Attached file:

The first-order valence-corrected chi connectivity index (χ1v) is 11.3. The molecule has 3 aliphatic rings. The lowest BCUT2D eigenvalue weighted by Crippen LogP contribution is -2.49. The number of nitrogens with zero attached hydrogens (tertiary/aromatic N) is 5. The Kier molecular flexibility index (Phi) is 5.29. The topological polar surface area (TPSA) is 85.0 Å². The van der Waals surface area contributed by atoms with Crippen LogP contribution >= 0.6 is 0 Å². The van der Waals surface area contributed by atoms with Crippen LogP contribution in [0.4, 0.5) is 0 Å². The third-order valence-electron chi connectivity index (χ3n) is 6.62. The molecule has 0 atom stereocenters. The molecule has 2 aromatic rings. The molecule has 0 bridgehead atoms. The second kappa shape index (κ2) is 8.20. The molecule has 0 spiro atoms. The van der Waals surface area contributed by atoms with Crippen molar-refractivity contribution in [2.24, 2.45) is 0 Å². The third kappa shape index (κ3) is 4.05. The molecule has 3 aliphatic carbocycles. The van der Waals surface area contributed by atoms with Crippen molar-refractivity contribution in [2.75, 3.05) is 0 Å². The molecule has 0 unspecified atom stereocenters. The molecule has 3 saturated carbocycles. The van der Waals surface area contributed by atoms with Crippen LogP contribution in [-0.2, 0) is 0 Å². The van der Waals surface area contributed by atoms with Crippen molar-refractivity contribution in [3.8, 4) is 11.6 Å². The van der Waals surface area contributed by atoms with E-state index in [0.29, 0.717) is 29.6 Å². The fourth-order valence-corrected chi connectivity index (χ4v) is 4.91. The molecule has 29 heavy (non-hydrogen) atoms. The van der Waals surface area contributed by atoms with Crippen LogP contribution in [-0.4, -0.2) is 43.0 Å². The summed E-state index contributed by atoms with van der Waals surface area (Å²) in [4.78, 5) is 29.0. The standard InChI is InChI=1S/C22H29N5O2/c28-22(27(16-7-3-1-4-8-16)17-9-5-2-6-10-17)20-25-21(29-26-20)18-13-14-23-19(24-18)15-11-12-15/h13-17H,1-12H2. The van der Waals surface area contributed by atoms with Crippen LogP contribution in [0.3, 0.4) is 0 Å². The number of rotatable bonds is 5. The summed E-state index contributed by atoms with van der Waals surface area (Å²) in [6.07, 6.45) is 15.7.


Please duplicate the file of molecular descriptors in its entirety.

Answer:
The first-order valence-corrected chi connectivity index (χ1v) is 11.3. The molecule has 3 aliphatic rings. The lowest BCUT2D eigenvalue weighted by Crippen LogP contribution is -2.49. The number of nitrogens with zero attached hydrogens (tertiary/aromatic N) is 5. The Kier molecular flexibility index (Phi) is 5.29. The topological polar surface area (TPSA) is 85.0 Å². The van der Waals surface area contributed by atoms with Crippen LogP contribution >= 0.6 is 0 Å². The van der Waals surface area contributed by atoms with Crippen LogP contribution in [0.4, 0.5) is 0 Å². The third-order valence-electron chi connectivity index (χ3n) is 6.62. The molecule has 0 atom stereocenters. The molecule has 2 aromatic rings. The molecule has 0 bridgehead atoms. The second kappa shape index (κ2) is 8.20. The molecule has 0 spiro atoms. The van der Waals surface area contributed by atoms with Crippen molar-refractivity contribution in [2.24, 2.45) is 0 Å². The third kappa shape index (κ3) is 4.05. The molecule has 3 aliphatic carbocycles. The van der Waals surface area contributed by atoms with Crippen molar-refractivity contribution in [2.75, 3.05) is 0 Å². The molecule has 0 unspecified atom stereocenters. The molecule has 3 saturated carbocycles. The van der Waals surface area contributed by atoms with Crippen LogP contribution in [-0.2, 0) is 0 Å². The van der Waals surface area contributed by atoms with Crippen molar-refractivity contribution in [3.8, 4) is 11.6 Å². The van der Waals surface area contributed by atoms with E-state index in [0.29, 0.717) is 29.6 Å². The fourth-order valence-corrected chi connectivity index (χ4v) is 4.91. The molecule has 29 heavy (non-hydrogen) atoms. The van der Waals surface area contributed by atoms with Crippen LogP contribution in [-0.4, -0.2) is 43.0 Å². The summed E-state index contributed by atoms with van der Waals surface area (Å²) in [4.78, 5) is 29.0. The standard InChI is InChI=1S/C22H29N5O2/c28-22(27(16-7-3-1-4-8-16)17-9-5-2-6-10-17)20-25-21(29-26-20)18-13-14-23-19(24-18)15-11-12-15/h13-17H,1-12H2. The van der Waals surface area contributed by atoms with Crippen LogP contribution in [0.3, 0.4) is 0 Å². The number of rotatable bonds is 5. The summed E-state index contributed by atoms with van der Waals surface area (Å²) in [6.07, 6.45) is 15.7.